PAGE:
I have just returned from an extraordinary few weeks, travelling more than 6000 kilometres to meet some of the show cooks that will feature in a national version of the Blue Ribbon Cookbook, due out in March 2014. The wonderful conversations and cooking sessions that I shared with these talented men and women reinforced yet again the importance of capturing their knowledge about this very traditional world of baking and preserving, and sharing it with others so that it is accessible to future generations. So many of their recipes were not written down, and even if they were the actual recipe is only part of what you need to know. The real gold lies in the little tips and tricks acquired over generations, absorbed in the kitchen working alongside mothers and grandmothers, but hardly ever found in books. And writing these down so they are conveyed clearly and accurately is a real art form, rarely acknowledged in the broader writing community.
I know from the many conversations that I have had over the years with readers that there are many sad stories out there about lost family recipes. I have my own version. Two days a week a bachelor uncle of mine would bake his version of a German cake and bring it to the farm for afternoon tea. Made with fresh yeast, this cake was quite different to the famous Barossa version. It had a smattering of sultanas and a delicious topping of hard-baked sugar, and was always delivered warm from the oven, wrapped in an old calico sugar bag. Uncle Ross lived just up the road and the closest neighbours would wait for the sight of his battered old Holden ute leaving the driveway and then drop in for a cuppa.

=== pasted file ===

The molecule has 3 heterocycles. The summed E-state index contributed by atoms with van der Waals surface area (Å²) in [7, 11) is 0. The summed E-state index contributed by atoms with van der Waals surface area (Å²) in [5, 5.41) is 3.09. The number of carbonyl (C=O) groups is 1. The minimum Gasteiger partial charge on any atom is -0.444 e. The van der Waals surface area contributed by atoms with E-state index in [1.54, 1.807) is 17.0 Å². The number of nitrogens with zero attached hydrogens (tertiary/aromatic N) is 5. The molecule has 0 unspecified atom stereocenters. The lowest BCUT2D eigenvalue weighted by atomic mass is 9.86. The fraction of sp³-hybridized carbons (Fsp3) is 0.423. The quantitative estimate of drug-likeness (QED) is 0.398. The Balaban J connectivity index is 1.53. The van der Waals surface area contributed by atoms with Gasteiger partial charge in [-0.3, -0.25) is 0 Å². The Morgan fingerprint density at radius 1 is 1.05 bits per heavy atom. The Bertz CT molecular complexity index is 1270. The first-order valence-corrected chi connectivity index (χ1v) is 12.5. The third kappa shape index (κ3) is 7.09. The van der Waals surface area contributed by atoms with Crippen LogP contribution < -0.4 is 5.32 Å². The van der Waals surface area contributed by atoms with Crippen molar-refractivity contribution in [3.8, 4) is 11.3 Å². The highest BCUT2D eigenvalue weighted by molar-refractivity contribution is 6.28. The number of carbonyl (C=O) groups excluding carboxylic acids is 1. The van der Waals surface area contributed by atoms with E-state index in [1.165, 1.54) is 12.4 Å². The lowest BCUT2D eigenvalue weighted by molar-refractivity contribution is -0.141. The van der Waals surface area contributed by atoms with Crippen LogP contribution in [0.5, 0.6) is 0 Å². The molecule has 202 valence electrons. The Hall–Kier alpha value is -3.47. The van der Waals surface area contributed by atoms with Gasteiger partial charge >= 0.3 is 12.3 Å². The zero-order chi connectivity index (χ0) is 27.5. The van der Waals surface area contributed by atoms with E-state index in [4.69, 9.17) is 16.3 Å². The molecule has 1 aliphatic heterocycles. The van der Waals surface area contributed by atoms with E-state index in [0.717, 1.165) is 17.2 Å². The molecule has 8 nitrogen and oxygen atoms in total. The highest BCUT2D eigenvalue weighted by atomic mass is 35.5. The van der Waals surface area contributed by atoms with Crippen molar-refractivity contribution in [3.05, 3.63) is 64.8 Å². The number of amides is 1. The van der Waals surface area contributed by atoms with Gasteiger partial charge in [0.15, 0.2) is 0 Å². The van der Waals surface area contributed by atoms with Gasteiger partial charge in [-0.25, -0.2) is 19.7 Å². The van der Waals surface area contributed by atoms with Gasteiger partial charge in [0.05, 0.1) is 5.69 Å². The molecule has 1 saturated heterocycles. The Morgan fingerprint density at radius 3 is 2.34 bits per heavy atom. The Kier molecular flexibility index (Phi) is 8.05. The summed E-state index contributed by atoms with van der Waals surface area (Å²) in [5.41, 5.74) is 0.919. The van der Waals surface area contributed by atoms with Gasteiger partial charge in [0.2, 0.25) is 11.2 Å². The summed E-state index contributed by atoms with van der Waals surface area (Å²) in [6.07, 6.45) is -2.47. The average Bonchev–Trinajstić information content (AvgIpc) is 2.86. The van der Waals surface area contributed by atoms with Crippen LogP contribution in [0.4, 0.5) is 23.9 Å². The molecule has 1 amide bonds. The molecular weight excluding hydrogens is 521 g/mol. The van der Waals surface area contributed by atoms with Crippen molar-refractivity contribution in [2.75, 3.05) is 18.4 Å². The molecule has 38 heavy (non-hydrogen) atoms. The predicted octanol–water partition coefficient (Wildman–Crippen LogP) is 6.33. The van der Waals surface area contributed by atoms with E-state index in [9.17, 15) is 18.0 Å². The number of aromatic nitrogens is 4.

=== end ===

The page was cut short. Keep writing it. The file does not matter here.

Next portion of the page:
It’s more than 20 years since Uncle Ross died, but if I close my eyes I can still remember the smell of that cake and the taste of it in my mouth, running with melting butter. But I cannot tell you how to cook it. The knowledge of how to make it is long forgotten, because we failed to write it down while he was still around to tell us.
Liz Harfull is an award winning journalist and Churchill Fellow and a former publicist specialising in agriculture and environmental management. She is the author of the bestselling The Blue Ribbon Cookbook which is now in its fourth print run and was named runner-up at the Gourmand World Cookbook Awards in Paris in July 2009. Liz will be holding a workshop at the Centre on perfecting the secret art of recipe writing on 29th June. Be sure to book early!